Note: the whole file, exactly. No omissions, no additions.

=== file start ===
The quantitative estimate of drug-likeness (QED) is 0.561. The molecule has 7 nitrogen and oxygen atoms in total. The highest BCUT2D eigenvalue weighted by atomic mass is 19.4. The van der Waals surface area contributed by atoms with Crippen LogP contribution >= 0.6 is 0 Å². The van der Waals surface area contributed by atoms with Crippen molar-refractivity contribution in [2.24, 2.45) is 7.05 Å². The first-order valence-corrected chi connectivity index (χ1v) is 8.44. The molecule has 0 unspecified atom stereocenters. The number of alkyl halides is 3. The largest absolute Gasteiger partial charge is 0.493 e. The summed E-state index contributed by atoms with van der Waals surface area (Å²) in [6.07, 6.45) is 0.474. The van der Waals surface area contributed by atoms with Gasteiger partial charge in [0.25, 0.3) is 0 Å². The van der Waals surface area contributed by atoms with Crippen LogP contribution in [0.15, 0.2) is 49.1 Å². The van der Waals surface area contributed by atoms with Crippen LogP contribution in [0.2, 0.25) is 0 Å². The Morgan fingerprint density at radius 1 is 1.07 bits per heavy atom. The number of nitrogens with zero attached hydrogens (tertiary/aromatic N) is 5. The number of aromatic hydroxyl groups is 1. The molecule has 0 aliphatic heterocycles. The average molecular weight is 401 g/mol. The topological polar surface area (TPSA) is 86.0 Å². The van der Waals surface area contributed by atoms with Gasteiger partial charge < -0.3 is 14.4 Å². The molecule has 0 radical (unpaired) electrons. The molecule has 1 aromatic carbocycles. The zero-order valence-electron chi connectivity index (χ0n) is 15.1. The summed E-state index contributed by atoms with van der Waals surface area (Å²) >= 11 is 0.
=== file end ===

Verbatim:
The quantitative estimate of drug-likeness (QED) is 0.561. The molecule has 7 nitrogen and oxygen atoms in total. The highest BCUT2D eigenvalue weighted by atomic mass is 19.4. The van der Waals surface area contributed by atoms with Crippen LogP contribution >= 0.6 is 0 Å². The van der Waals surface area contributed by atoms with Crippen molar-refractivity contribution in [2.24, 2.45) is 7.05 Å². The first-order valence-corrected chi connectivity index (χ1v) is 8.44. The molecule has 0 unspecified atom stereocenters. The number of alkyl halides is 3. The largest absolute Gasteiger partial charge is 0.493 e. The summed E-state index contributed by atoms with van der Waals surface area (Å²) in [6.07, 6.45) is 0.474. The van der Waals surface area contributed by atoms with Gasteiger partial charge in [0.25, 0.3) is 0 Å². The van der Waals surface area contributed by atoms with Crippen LogP contribution in [0.15, 0.2) is 49.1 Å². The van der Waals surface area contributed by atoms with Crippen LogP contribution in [0.2, 0.25) is 0 Å². The Morgan fingerprint density at radius 1 is 1.07 bits per heavy atom. The number of nitrogens with zero attached hydrogens (tertiary/aromatic N) is 5. The number of aromatic hydroxyl groups is 1. The molecule has 0 aliphatic heterocycles. The average molecular weight is 401 g/mol. The topological polar surface area (TPSA) is 86.0 Å². The van der Waals surface area contributed by atoms with Gasteiger partial charge < -0.3 is 14.4 Å². The molecule has 0 radical (unpaired) electrons. The molecule has 1 aromatic carbocycles. The zero-order valence-electron chi connectivity index (χ0n) is 15.1. The summed E-state index contributed by atoms with van der Waals surface area (Å²) >= 11 is 0.